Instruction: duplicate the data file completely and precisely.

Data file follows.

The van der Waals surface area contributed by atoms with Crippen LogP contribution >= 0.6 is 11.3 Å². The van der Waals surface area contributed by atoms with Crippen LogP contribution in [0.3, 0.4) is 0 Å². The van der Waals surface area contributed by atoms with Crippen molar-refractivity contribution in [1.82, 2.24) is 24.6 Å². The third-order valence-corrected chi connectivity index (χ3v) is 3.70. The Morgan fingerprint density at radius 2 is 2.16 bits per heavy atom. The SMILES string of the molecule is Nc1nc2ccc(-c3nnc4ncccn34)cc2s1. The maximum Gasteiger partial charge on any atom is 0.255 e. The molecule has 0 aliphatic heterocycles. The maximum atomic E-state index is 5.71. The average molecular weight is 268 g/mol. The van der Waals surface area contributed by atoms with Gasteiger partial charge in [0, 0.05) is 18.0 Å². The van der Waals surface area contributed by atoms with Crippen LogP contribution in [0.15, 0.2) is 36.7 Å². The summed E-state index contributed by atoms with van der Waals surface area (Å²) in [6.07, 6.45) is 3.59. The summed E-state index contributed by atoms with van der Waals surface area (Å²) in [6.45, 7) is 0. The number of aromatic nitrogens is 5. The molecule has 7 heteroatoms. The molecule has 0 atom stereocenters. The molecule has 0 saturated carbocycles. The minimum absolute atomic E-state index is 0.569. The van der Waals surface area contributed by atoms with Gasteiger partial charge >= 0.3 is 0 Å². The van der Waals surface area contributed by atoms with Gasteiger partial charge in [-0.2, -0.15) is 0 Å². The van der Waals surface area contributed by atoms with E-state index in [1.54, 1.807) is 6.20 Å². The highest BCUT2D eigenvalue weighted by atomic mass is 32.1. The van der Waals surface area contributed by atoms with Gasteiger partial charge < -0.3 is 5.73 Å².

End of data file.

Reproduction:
The van der Waals surface area contributed by atoms with Crippen LogP contribution >= 0.6 is 11.3 Å². The van der Waals surface area contributed by atoms with Crippen LogP contribution in [0.3, 0.4) is 0 Å². The van der Waals surface area contributed by atoms with Crippen molar-refractivity contribution in [1.82, 2.24) is 24.6 Å². The third-order valence-corrected chi connectivity index (χ3v) is 3.70. The Morgan fingerprint density at radius 2 is 2.16 bits per heavy atom. The SMILES string of the molecule is Nc1nc2ccc(-c3nnc4ncccn34)cc2s1. The maximum Gasteiger partial charge on any atom is 0.255 e. The molecule has 0 aliphatic heterocycles. The maximum atomic E-state index is 5.71. The average molecular weight is 268 g/mol. The van der Waals surface area contributed by atoms with Gasteiger partial charge in [0, 0.05) is 18.0 Å². The van der Waals surface area contributed by atoms with Crippen LogP contribution in [0.15, 0.2) is 36.7 Å². The summed E-state index contributed by atoms with van der Waals surface area (Å²) in [6.07, 6.45) is 3.59. The summed E-state index contributed by atoms with van der Waals surface area (Å²) in [6.45, 7) is 0. The number of aromatic nitrogens is 5. The molecule has 7 heteroatoms. The molecule has 0 atom stereocenters. The molecule has 0 saturated carbocycles. The minimum absolute atomic E-state index is 0.569. The van der Waals surface area contributed by atoms with Gasteiger partial charge >= 0.3 is 0 Å². The van der Waals surface area contributed by atoms with Gasteiger partial charge in [-0.2, -0.15) is 0 Å². The van der Waals surface area contributed by atoms with E-state index in [1.54, 1.807) is 6.20 Å². The highest BCUT2D eigenvalue weighted by atomic mass is 32.1. The van der Waals surface area contributed by atoms with Gasteiger partial charge < -0.3 is 5.73 Å².